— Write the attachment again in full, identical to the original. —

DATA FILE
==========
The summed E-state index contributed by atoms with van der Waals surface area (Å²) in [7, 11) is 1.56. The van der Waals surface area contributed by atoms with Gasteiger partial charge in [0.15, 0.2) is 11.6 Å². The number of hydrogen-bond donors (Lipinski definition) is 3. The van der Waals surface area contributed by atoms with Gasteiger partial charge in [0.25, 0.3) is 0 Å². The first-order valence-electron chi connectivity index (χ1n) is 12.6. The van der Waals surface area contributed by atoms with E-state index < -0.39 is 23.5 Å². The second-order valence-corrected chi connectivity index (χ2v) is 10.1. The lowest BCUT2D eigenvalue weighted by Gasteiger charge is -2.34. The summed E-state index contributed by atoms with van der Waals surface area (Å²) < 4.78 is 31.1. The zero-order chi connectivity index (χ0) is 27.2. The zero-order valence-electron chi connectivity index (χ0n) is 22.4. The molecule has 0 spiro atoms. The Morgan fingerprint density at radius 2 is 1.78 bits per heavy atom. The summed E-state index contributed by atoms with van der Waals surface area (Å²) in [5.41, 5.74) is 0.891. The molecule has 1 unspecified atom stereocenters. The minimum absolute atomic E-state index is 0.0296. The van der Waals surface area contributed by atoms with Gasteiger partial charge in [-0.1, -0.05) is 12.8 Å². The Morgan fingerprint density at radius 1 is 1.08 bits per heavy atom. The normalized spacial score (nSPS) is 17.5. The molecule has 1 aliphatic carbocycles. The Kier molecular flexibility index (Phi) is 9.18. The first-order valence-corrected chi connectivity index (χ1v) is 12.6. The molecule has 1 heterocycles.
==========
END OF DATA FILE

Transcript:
The summed E-state index contributed by atoms with van der Waals surface area (Å²) in [7, 11) is 1.56. The van der Waals surface area contributed by atoms with Gasteiger partial charge in [0.15, 0.2) is 11.6 Å². The number of hydrogen-bond donors (Lipinski definition) is 3. The van der Waals surface area contributed by atoms with Gasteiger partial charge in [0.25, 0.3) is 0 Å². The first-order valence-electron chi connectivity index (χ1n) is 12.6. The van der Waals surface area contributed by atoms with E-state index < -0.39 is 23.5 Å². The second-order valence-corrected chi connectivity index (χ2v) is 10.1. The lowest BCUT2D eigenvalue weighted by Gasteiger charge is -2.34. The summed E-state index contributed by atoms with van der Waals surface area (Å²) < 4.78 is 31.1. The zero-order chi connectivity index (χ0) is 27.2. The zero-order valence-electron chi connectivity index (χ0n) is 22.4. The molecule has 0 spiro atoms. The Morgan fingerprint density at radius 2 is 1.78 bits per heavy atom. The summed E-state index contributed by atoms with van der Waals surface area (Å²) in [5.41, 5.74) is 0.891. The molecule has 1 unspecified atom stereocenters. The minimum absolute atomic E-state index is 0.0296. The van der Waals surface area contributed by atoms with Gasteiger partial charge in [-0.1, -0.05) is 12.8 Å². The Morgan fingerprint density at radius 1 is 1.08 bits per heavy atom. The normalized spacial score (nSPS) is 17.5. The molecule has 1 aliphatic carbocycles. The Kier molecular flexibility index (Phi) is 9.18. The first-order valence-corrected chi connectivity index (χ1v) is 12.6. The molecule has 1 heterocycles.